9th Circuit Court, August 15, 2016
The panel affirmed the district court’s summary judgment in favor of Scott Nago, in his official capacity as Chief Election Officer of the State of Hawaii, in an action brought by the Democratic Party of Hawaii challenging Hawaii’s open primary system on the grounds that allowing registered voters to participate in any party’s primary without formally joining or declaring support for that party, severely burdens the Democratic Party’s First Amendment associational rights.
The panel first noted that the extent to which Hawaii’s open primary system burdens the Democratic Party’s associational rights is a factual question on which the Party bore the burden of proof. The panel held that the Party had not developed any evidence to meet this burden. The Party provided no evidence showing a clear and present danger that adherents of opposing parties determine the Democratic Party’s nominees. Nor had the Party shown that Hawaii’s open primary system causes Democratic candidates to moderate their policy stances. The panel concluded that absent evidence that Hawaii’s system affects the Party’s ability to select its nominees, the Party’s facial challenge failed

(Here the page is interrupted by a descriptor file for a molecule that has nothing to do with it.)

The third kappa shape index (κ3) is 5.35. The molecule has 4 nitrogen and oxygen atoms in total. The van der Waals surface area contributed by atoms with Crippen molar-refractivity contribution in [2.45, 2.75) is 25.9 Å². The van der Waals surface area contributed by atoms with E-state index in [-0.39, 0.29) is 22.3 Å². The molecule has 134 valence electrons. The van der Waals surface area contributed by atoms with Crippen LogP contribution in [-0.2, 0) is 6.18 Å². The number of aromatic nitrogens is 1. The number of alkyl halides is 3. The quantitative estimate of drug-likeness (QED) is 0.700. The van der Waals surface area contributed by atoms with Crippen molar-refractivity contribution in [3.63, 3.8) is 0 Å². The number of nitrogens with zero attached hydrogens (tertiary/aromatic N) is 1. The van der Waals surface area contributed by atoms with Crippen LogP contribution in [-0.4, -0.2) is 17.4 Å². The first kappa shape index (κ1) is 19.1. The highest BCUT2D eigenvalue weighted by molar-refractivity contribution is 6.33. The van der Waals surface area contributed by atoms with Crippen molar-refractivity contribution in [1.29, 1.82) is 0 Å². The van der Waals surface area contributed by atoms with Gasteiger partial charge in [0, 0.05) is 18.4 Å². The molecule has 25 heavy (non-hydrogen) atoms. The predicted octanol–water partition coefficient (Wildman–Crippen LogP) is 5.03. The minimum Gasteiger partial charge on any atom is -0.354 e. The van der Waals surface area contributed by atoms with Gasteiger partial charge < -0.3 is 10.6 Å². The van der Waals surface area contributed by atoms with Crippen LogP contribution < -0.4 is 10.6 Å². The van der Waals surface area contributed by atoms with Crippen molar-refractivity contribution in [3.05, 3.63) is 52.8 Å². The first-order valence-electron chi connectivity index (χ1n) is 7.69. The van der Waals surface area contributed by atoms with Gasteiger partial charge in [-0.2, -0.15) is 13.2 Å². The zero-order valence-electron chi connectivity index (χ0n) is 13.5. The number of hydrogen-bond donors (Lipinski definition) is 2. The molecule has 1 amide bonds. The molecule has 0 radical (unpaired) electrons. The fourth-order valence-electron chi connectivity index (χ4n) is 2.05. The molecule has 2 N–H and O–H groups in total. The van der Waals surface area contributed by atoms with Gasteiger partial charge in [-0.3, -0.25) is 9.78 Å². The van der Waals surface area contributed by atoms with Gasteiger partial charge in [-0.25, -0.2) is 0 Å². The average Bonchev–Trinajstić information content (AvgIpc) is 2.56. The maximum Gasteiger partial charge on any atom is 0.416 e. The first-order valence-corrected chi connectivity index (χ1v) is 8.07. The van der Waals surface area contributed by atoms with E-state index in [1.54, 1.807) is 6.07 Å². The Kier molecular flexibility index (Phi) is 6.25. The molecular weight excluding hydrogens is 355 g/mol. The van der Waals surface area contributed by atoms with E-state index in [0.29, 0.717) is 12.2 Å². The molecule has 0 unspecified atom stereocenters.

PDF: Court Ruling
79% YES -- Should voters in Hawaii be able to vote for a party in the primary election without formally joining the party?
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NINTH CIRCUIT UPHOLDS HAWAII’S OPEN PRIMARY ELECTIONS
News Release from Hawaii Attorney General, Aug 15, 2016
HONOLULU – In a published opinion issued today, the Ninth Circuit Court of Appeals upheld Hawaii’s practice of holding open primary elections. The Democratic Party of Hawaii had sued the state office of elections in 2013 and sought to limit participation in the Democratic primary election to registered Democrats only.
The Ninth Circuit ruled that the Democratic Party did not show that the open primary system burdens its associational rights. The Party offered no evidence that the open primary impacted its candidates or messages. The Ninth Circuit noted that Hawaii’s voters may vote in only one party’s primary election.
The case, Democratic Party of Hawaii v. Nago, was originally filed in the federal district court of Hawaii. In November 2013, Judge J. Michael Seabright ruled in the State’s favor, upholding the open primary. The Democratic Party appealed. The Ninth Circuit heard oral arguments in May 2016.
“The open primary is part of Hawaii’s commitment to make voting easier and to include more persons in the democratic process,” said Attorney General Doug Chin. “This ruling keeps Hawaii’s primary elections open to all registered voters, regardless of their formal party affiliation.”
This ruling has no effect on the 2016 primary or general elections. A copy of the court’s opinion is attached.